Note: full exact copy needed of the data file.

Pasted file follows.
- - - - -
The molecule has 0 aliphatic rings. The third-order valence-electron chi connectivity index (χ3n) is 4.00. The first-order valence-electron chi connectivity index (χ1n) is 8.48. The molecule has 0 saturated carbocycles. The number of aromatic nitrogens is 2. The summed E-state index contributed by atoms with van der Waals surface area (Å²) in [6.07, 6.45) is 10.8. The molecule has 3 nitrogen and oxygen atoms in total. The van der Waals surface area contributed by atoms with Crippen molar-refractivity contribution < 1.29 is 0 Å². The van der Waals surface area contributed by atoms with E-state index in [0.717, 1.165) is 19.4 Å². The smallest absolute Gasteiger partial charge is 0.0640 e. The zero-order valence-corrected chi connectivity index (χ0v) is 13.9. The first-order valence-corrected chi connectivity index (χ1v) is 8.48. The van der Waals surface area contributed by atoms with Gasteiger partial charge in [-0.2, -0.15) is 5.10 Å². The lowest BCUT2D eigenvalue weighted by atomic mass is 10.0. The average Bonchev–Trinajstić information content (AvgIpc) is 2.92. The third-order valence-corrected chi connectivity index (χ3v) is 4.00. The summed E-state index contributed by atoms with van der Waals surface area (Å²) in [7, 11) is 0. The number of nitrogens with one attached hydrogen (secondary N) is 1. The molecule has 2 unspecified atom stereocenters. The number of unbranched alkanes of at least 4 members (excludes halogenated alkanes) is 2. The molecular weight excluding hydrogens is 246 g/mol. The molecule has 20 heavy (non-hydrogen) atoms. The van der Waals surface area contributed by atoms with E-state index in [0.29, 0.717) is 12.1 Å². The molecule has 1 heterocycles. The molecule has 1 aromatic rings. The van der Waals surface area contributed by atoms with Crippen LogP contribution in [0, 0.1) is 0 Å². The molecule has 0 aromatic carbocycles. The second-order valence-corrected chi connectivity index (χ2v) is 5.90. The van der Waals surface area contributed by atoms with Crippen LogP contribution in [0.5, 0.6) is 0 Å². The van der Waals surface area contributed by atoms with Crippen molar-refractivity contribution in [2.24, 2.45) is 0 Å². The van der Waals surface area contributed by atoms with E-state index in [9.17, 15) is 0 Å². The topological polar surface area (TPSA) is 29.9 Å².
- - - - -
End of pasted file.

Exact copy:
The molecule has 0 aliphatic rings. The third-order valence-electron chi connectivity index (χ3n) is 4.00. The first-order valence-electron chi connectivity index (χ1n) is 8.48. The molecule has 0 saturated carbocycles. The number of aromatic nitrogens is 2. The summed E-state index contributed by atoms with van der Waals surface area (Å²) in [6.07, 6.45) is 10.8. The molecule has 3 nitrogen and oxygen atoms in total. The van der Waals surface area contributed by atoms with Crippen molar-refractivity contribution < 1.29 is 0 Å². The van der Waals surface area contributed by atoms with E-state index in [0.717, 1.165) is 19.4 Å². The smallest absolute Gasteiger partial charge is 0.0640 e. The zero-order valence-corrected chi connectivity index (χ0v) is 13.9. The first-order valence-corrected chi connectivity index (χ1v) is 8.48. The van der Waals surface area contributed by atoms with Gasteiger partial charge in [-0.2, -0.15) is 5.10 Å². The lowest BCUT2D eigenvalue weighted by atomic mass is 10.0. The average Bonchev–Trinajstić information content (AvgIpc) is 2.92. The third-order valence-corrected chi connectivity index (χ3v) is 4.00. The summed E-state index contributed by atoms with van der Waals surface area (Å²) in [7, 11) is 0. The number of nitrogens with one attached hydrogen (secondary N) is 1. The molecule has 2 unspecified atom stereocenters. The number of unbranched alkanes of at least 4 members (excludes halogenated alkanes) is 2. The molecular weight excluding hydrogens is 246 g/mol. The molecule has 20 heavy (non-hydrogen) atoms. The van der Waals surface area contributed by atoms with E-state index in [0.29, 0.717) is 12.1 Å². The molecule has 1 heterocycles. The molecule has 1 aromatic rings. The van der Waals surface area contributed by atoms with Crippen LogP contribution in [0, 0.1) is 0 Å². The molecule has 0 aromatic carbocycles. The second-order valence-corrected chi connectivity index (χ2v) is 5.90. The van der Waals surface area contributed by atoms with Crippen LogP contribution in [0.5, 0.6) is 0 Å². The van der Waals surface area contributed by atoms with Crippen molar-refractivity contribution in [2.24, 2.45) is 0 Å². The van der Waals surface area contributed by atoms with E-state index in [9.17, 15) is 0 Å². The topological polar surface area (TPSA) is 29.9 Å².